With bipartisan sponsorship from Assemblyman Richard Brodsky and Senator Vincent Leibell, the bill passed the New York Assembly and Senate by a unanimous vote. Pataki vetoed it because giving notice of their rights to everyone who might be condemned would, he claimed, be too expensive.

“I’m ecstatic,” Brody said. “The court understood what a mess New York’s law is. I want the law changed not only to defend me, but anyone who owns property in New York. Being individually notified with something more than a classified ad that the government is looking to take your land is not too much to ask for. It is common sense and common decency. No one should have to go through what I’m going through.”

In 1996, Brody purchased several buildings in Port Chester, New York, as an investment in the future to support his wife, Carolyn, and their three young daughters. The four joined buildings were in total disrepair, but Brody believed that Main Street held promise. Over the next few years, Bill spent countless hours completely renovating and restoring the buildings. Just as he finished, the Village of Port Chester announced it would be condemning his buildings and handing the land over to a private developer to turn into part of a Stop & Shop. Brody’s property has been taken and much has been bulldozed by the Village of Port Chester even as the legal battle to defend his property continued. Today’s decision now puts Brody, rather than Village, in the driver’s seat.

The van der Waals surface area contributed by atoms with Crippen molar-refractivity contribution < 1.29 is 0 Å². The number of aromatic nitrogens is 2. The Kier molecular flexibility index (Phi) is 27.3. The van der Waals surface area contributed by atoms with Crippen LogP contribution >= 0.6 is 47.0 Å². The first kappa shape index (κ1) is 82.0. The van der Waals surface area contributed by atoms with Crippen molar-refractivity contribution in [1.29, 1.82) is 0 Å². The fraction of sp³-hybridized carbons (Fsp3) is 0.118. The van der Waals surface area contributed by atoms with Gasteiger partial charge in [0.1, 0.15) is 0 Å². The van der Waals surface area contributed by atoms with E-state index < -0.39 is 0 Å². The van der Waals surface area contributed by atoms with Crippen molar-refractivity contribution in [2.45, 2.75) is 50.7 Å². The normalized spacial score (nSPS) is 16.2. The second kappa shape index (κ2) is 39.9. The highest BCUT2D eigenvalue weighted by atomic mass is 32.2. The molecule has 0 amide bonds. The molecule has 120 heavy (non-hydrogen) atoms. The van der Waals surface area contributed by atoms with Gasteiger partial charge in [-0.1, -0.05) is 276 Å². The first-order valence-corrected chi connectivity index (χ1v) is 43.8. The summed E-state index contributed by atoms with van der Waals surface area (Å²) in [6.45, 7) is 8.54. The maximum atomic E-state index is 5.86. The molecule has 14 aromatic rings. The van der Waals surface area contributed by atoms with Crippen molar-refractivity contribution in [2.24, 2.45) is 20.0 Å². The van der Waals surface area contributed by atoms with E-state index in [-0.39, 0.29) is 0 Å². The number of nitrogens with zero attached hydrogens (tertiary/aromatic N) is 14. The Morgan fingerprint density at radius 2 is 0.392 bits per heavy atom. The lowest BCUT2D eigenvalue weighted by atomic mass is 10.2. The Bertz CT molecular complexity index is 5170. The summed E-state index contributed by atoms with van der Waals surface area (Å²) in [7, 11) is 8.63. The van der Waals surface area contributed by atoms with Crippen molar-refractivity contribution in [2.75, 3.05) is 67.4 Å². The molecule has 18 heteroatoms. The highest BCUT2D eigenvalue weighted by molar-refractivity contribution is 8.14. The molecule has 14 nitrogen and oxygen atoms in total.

Chip Mellor, president and general counsel of the Institute for Justice, said, “Cities always do everything they can to prevent these kind of constitutional challenges from being heard. The 2nd Circuit cut through the legal tangle the Village was trying to create and it finally allows Brody to get to the heart of his case—spotlighting the fact that New York’s eminent domain law is unconstitutional. This is a momentum shift of seismic proportion in this important case.”